The islands of the Svalbard archipelago are a part of Norway, despite being located well offshore - they are about halfway between the northernmost point of mainland Norway and the North Pole. The largest island, Spitsbergen, was an important whaling base in the 17th and 18th centuries, but whaling died out during the 19th century.

The islands then became a popular starting point for Arctic exploration groups, and coal was discovered around the start of the 20th century. Coal mining continues, but two thirds of the surface area of the archipelago has been protected as national parks and national reserves, protecting the polar bears and reindeer which are a popular tourist attraction.
7. Bouvet Island is an uninhabited Norwegian dependency in the South Atlantic which is an important breeding ground for what kind of bird?

Answer: Penguins

Bouvet Island, located at the southern end of the mid-Atlantic ridge, is a volcanic island that is a significant breeding ground for many species of birds, but the penguin is the only one listed which is found in the area. Macaroni penguins are the most common species of penguin, followed by chinstrap and Adelie penguins. Several species of petrel and tern also breed there, leading to the island's designation as an Important Bird Area by BirdLife International.
8. Norway has a sizable claim in Antarctica (although no Antarctic claims are officially recognised). What is the name they give to the region to which they lay claim?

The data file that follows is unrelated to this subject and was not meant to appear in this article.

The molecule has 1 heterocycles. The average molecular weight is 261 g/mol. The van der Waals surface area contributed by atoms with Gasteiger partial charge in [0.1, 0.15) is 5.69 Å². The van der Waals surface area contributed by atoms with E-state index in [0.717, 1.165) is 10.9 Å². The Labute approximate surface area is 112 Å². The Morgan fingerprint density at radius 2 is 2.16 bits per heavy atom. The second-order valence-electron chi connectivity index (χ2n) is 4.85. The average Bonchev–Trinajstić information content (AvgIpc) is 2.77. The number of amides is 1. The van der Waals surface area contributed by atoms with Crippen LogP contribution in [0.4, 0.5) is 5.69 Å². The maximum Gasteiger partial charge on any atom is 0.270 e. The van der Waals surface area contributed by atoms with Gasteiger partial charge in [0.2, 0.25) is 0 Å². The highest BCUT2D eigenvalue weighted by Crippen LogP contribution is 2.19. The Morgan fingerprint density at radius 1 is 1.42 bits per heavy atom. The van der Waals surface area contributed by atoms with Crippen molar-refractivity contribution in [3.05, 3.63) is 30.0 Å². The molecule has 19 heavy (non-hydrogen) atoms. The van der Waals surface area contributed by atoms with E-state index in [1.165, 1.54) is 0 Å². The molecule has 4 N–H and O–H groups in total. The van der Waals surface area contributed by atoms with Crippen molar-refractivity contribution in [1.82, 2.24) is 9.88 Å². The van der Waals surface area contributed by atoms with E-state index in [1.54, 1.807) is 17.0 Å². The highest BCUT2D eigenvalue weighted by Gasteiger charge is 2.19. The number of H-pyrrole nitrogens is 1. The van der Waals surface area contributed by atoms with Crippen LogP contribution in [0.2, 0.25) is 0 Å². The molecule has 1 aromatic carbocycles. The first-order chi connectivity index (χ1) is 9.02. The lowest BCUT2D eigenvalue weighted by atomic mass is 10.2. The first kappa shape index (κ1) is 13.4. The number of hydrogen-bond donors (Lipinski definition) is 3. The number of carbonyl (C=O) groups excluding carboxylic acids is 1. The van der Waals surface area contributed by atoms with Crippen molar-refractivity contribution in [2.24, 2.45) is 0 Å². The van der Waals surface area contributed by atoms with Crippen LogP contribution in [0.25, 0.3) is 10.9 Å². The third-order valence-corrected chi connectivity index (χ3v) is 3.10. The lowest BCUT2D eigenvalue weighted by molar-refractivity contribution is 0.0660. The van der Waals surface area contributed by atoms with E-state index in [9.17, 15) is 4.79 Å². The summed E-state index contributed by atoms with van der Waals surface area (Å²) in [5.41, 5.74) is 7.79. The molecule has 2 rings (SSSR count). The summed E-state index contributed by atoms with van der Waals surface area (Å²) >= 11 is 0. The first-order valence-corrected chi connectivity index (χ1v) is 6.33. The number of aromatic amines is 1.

Answer: Queen Maud Land

Queen Maud Land lies between Coats Land and Enderby Land, in a wedge shape that runs down towards the South Pole. George V Land is on the opposite side of the Antarctic continent. While there is no permanent population in the territory, there are twelve active research stations, six of which are manned all year. Troll is the only Norwegian all-year research station; the others are staffed by scientists from other countries.

The airfield at Troll is used by all the stations in the region. Although Queen Maud Land was one of the first parts of Antarctica to be sighted by European explorers, it was one of the last to be explored, due to the difficulty of the terrain.
9. This is a picture of Norway's oldest national park (although its name suggests it might be located in another nearby country), which was established in 1962 and is renowned for its reindeer. What is its name?

Answer: Rondane

Rondane National Park is located in the counties of Oppland and Hedmark, and covers nearly 1000 sq km. The most significant species to be found there is reindeer. It has ten peaks of over 2,000 m, most of which can be easily reached from the central Rondvatnet Lake. The terrain is arid, and supports little vegetation - the reindeer forage off the lichen and moss, along with some small amounts of grass.

The other three national parks were all established in the 21st century.
10. Since 1979 this dock area in Bergen has been a UNESCO Cultural Heritage site, because the buildings were an important part of the Hanseatic League. What is this region called?

Answer: Bryggen

Bryggen is Norse for wharf, and the Bryggen was the important wharf area for trade during the time of the Hanseatic League, a commercial alliance that flourished between the 13th and 17th centuries. Bergen was established in 1070, and what is now called the Bryggen represents the oldest part of the city. Fire has been a constant threat to the wooden buildings, and few of the contemporary buildings date back as far as 1702, the time of a great wharf fire. Following a fire in 1955, restoration included the construction of the Bryggen Museum, which includes the buildings shown in the photo.
Source: Author looney_tunes

This quiz was reviewed by FunTrivia editor Pagiedamon before going online.